Hey there everybody, Raine here. This is the latest version of my Midrange Zirix decklist, modified since the changes in Patch 1.74. I’m going to talk a little about the changes as well as a little bit about why other cards are in the deck.
If you’ve watched me play on Twitch or YouTube, you may have noticed that the title for this list in my client is “Broken Card Gallery.” I really do think that this card list is one of the strongest in Duelyst at the moment and I’ve had incredible success with it this month.
First, let’s talk about the changes. They’re small, but they matter. Siphon Energy saw its range restricted to tiles nearby the your general with Patch 1.74. Siphon Energy already wasn’t an amazing card, its main drawback being that it targets minions rather than spaces, making it much more easily countered than most of the other dispel options available in the game. For this reason, I decided it was time that Siphon Energy found a new home far away from my list, in lieu of a third Ephemeral Shroud and a single Zen’rui the Blightspawned.
Ephemeral Shroud was also changed in 1.74 – from a 2/2 body to a 1/1 body. Its effect remains to dispel a nearby space and its mana cost remains 2. Despite this change, I still think that it is one of the best neutral 2-drops in the game; it’s not as if anyone was playing shroud for the 2/2 body. Neither survive against attacks from 1 or 2 drops, both kill 1 or 2 drops with a general attack typically, and both can contest mana tiles if no better option is available as a turn one play. The only reason three Shrouds weren’t included before is that Siphon Energy provided a range advantage the other dispels available to Vetruvian do not. I also wanted to replace at least one Siphon Energy with another dispel effect, and of the available options, Ephemeral Shroud was closest to the previous curve and achieves similar effect, so it is a natural replacement.
The second Siphon Energy was cut for a Zen’rui the Blightspawned, another minion changed in Patch 1.74 from a 5-mana 4/3 to a 6-mana 4/4 that still takes control of an enemy minion with 2 or less attack. I think that Zen’rui is also still powerful, albeit conditional, and I love tempo plays – which Zen’rui is the definition of. This change was recommended to me by liquidkitten, and I’m still testing it out, but I think one copy of the Blightspawned just may have a new home in my Zirix list.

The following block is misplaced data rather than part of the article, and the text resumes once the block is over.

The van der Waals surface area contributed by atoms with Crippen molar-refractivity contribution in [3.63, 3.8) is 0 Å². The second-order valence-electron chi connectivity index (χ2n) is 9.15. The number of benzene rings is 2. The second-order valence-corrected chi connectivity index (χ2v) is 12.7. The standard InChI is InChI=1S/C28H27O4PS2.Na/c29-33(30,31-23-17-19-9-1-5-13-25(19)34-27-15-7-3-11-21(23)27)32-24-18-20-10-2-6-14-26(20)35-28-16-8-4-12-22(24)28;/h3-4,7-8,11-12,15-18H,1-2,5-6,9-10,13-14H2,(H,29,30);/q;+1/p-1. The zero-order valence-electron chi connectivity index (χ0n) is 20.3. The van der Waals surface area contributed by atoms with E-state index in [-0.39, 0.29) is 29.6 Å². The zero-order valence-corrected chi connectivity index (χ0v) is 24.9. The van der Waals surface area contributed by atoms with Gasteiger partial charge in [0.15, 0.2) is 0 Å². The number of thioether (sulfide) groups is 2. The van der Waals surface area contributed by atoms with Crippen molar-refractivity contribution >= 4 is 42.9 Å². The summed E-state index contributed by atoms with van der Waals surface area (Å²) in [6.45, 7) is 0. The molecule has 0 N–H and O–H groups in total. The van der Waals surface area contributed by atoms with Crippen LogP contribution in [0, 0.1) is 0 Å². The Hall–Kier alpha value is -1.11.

Blistering Skorn is one of the MVP’s of this deck, and if you’ve seen me pilot it, you know exactly why – it gets results. It may be a matter of preference, but I feel like I always find a way to swing games with this card. I feel like it’s a little bit underrated but I’m okay with that; Blistering Skorn wrecks for me, and if you give it a chance, it just might wreck on your behalf too.
Sunsteel Defender is another MVP. It does require that you think your plays out, since Skorn is also around, but I’ve never had any problems. Forcefield is another option available in Duelyst that I think is underrated – if you can take the board, Forcefield minions are literally invulnerable. It forces your opponent to find answers they do not have the time/mana to play and contributes a lot to this deck’s snowballing fashion.
Entropic Decay is garbage, but it’s hard removal. Most threats, our minions and dervishes can handle between damage buffs and dispels, but sometimes, something is just too big and/or too threatening; enter Entropic Decay. It is meant to be a last resort, and is commonly the star of misplays; never cast this unless there is no other option and you think not casting it can cost you the game. Try your hardest to remove at least a 5-drop with it, but preferably 6 or higher.
Dominate Will is similar to Entropic Decay, but with a huge tempo bonus when cast on large/important minions. As such, it’s really good when it takes a large minion such as a Vorpal Reaver, or when it takes a strategically crucial minion such as a Shadowdancer. Keep in mind you’ll spend the majority of your turn casting it, and decide whether trading and playing minions would be better tempo-wise than just taking one of your opponent’s minions and making a small 1 or 2 mana play at best afterwards. This card is especially important in slower matchups, as well as the mirror. Aymara Healer is one of the best targets for this spell in the entire game.
Finally, why Zirix, and why not Sajj? The answer is that their early and late game efficiency is entirely opposite. Zirix’s 2/2 dervishes are pretty poor in the early game, dying to healthy generals’ attacks as well as pretty much any other minion or spell in the game. However, in the late game, they help your board snowball as your opponent runs out of cards from dealing with the relentless swarm of 2/2s once they begin worrying about their health total, making Zirix’s Bloodborn Spell a beautiful synergy with this deck’s objective to overwhelm the board. Sajj, on the other hand, is great at removing minions early in the game with her Bloodborn Spell. However, she can only accumulate a small amount of damage before using her to attack larger late-game minions is simply too risky, leaving her with no form of value to contribute with her Bloodborn spell past a certain point. This could be rectified with artifacts such as Hexblade or Wildfire Ankh, but these cards are simply too clunky and volatile for this list.
As for the rest of the cards in the list, I feel like it’s pretty obvious: they’re very powerful.
I hope this helps shed some light on my decklist and yielded some helpful information, and if you have any questions about it feel free to ask! I’ll see you all on the ladder!